July 16 (Reuters) - The Memorial Tournament is the second PGA Tour event in as many weeks to be held at Muirfield Village Golf Club and those competing in both ends of the unusual double-header were greeted with a whole new course and much stiffer challenge on Thursday.
Faster greens, different hole locations and longer rough were among the notable changes during first-round action on the Jack Nicklaus-designed layout.
“Obviously, a lot faster. The greens I think are a lot firmer even than they appear,” defending Memorial champion Patrick Cantlay, who finished joint seventh last week, said after an opening two-under-par 70.
“You can get some action on it from the fairway, but even shots last week out of the rough would stop, and today that wasn’t the case.”
The PGA Tour had to scramble to fill a gap in its schedule when the John Deere Classic in Illinois was cancelled due to state-related challenges regarding the COVID-19 pandemic.
The solution was the creation of the Workday Charity Open and staging it at Muirfield Village, which marks the first time since 1957 the PGA Tour has played two weeks in a row on the same course.
Collin Morikawa, who won last week at Muirfield in a playoff, noticed the changes.
“Today when we stepped on the course, even though it was morning you could start seeing a little shine, so you know the first bounces were skipping a little more, getting a little firmer,” Morikawa said after a 76.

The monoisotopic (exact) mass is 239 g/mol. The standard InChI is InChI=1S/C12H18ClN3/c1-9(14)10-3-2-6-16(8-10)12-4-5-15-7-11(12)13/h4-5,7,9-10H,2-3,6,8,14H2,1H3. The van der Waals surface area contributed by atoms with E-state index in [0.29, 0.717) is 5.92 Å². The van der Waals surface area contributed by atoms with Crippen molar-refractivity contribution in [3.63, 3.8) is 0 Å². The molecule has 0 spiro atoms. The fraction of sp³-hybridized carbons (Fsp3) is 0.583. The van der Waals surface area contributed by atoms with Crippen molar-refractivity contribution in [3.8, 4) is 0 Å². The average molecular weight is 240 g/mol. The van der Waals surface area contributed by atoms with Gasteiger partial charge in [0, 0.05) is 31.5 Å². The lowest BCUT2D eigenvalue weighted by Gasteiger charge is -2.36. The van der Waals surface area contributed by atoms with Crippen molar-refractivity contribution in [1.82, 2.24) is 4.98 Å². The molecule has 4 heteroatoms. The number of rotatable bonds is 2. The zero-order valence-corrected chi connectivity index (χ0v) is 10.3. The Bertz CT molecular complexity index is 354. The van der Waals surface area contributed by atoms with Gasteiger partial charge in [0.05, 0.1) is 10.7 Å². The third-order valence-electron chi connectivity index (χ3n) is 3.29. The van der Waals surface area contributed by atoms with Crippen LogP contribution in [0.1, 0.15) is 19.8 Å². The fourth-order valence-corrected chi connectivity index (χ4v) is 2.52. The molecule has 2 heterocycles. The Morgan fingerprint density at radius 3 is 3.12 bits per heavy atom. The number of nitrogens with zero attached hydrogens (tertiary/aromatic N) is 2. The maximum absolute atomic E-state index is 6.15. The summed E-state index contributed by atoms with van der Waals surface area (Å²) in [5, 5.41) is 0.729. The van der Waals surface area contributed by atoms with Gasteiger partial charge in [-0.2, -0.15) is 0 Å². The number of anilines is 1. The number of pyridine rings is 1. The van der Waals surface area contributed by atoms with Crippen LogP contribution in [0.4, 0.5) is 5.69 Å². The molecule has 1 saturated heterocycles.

“The rough has obviously just kept growing. You miss in some spots, sometimes you’ve got to chip out and you never know what kind of lie you’re going to get, but for the most part it’s not going to be good.”
Jordan Spieth, who missed the cut last week, said the course has returned to its usual Memorial feel which means putting is tough.
“They let the rough grow a little bit, so you’re unlikely to find some good breaks if you miss the fairways,” said three-times major champion Spieth after an opening 70.
“But mainly the course has dried out significantly without any rain the last few days, and the greens are a foot to two feet faster on the stimpmeter.” (Reporting by Frank Pingue in Toronto, editing by Ed Osmond)
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